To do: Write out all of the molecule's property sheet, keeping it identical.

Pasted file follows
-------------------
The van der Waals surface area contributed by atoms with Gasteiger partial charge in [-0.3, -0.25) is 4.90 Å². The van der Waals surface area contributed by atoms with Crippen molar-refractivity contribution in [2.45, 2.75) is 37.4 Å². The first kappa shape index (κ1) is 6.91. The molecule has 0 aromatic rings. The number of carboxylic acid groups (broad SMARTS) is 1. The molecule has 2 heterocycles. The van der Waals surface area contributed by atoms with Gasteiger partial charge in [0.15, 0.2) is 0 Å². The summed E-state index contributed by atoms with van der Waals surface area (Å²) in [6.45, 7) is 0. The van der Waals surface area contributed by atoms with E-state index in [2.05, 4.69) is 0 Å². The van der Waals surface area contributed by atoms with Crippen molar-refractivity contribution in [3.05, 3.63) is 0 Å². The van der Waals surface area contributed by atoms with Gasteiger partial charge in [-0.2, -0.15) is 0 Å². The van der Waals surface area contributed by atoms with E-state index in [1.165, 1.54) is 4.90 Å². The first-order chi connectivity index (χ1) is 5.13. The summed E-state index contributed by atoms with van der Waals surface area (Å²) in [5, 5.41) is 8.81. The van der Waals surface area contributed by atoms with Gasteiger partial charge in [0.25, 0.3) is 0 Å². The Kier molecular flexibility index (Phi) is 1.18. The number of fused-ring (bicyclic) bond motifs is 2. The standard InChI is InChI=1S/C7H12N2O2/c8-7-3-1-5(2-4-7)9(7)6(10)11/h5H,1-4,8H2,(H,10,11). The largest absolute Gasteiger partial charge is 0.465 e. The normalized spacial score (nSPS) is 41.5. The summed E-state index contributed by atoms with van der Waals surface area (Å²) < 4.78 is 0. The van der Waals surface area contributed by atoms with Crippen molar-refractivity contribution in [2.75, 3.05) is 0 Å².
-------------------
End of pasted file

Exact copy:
The van der Waals surface area contributed by atoms with Gasteiger partial charge in [-0.3, -0.25) is 4.90 Å². The van der Waals surface area contributed by atoms with Crippen molar-refractivity contribution in [2.45, 2.75) is 37.4 Å². The first kappa shape index (κ1) is 6.91. The molecule has 0 aromatic rings. The number of carboxylic acid groups (broad SMARTS) is 1. The molecule has 2 heterocycles. The van der Waals surface area contributed by atoms with Gasteiger partial charge in [0.15, 0.2) is 0 Å². The summed E-state index contributed by atoms with van der Waals surface area (Å²) in [6.45, 7) is 0. The van der Waals surface area contributed by atoms with E-state index in [2.05, 4.69) is 0 Å². The van der Waals surface area contributed by atoms with Crippen molar-refractivity contribution in [3.05, 3.63) is 0 Å². The van der Waals surface area contributed by atoms with Gasteiger partial charge in [-0.2, -0.15) is 0 Å². The van der Waals surface area contributed by atoms with E-state index in [1.165, 1.54) is 4.90 Å². The first-order chi connectivity index (χ1) is 5.13. The summed E-state index contributed by atoms with van der Waals surface area (Å²) in [5, 5.41) is 8.81. The van der Waals surface area contributed by atoms with Gasteiger partial charge in [0.25, 0.3) is 0 Å². The Kier molecular flexibility index (Phi) is 1.18. The number of fused-ring (bicyclic) bond motifs is 2. The standard InChI is InChI=1S/C7H12N2O2/c8-7-3-1-5(2-4-7)9(7)6(10)11/h5H,1-4,8H2,(H,10,11). The largest absolute Gasteiger partial charge is 0.465 e. The normalized spacial score (nSPS) is 41.5. The summed E-state index contributed by atoms with van der Waals surface area (Å²) < 4.78 is 0. The van der Waals surface area contributed by atoms with Crippen molar-refractivity contribution in [2.75, 3.05) is 0 Å².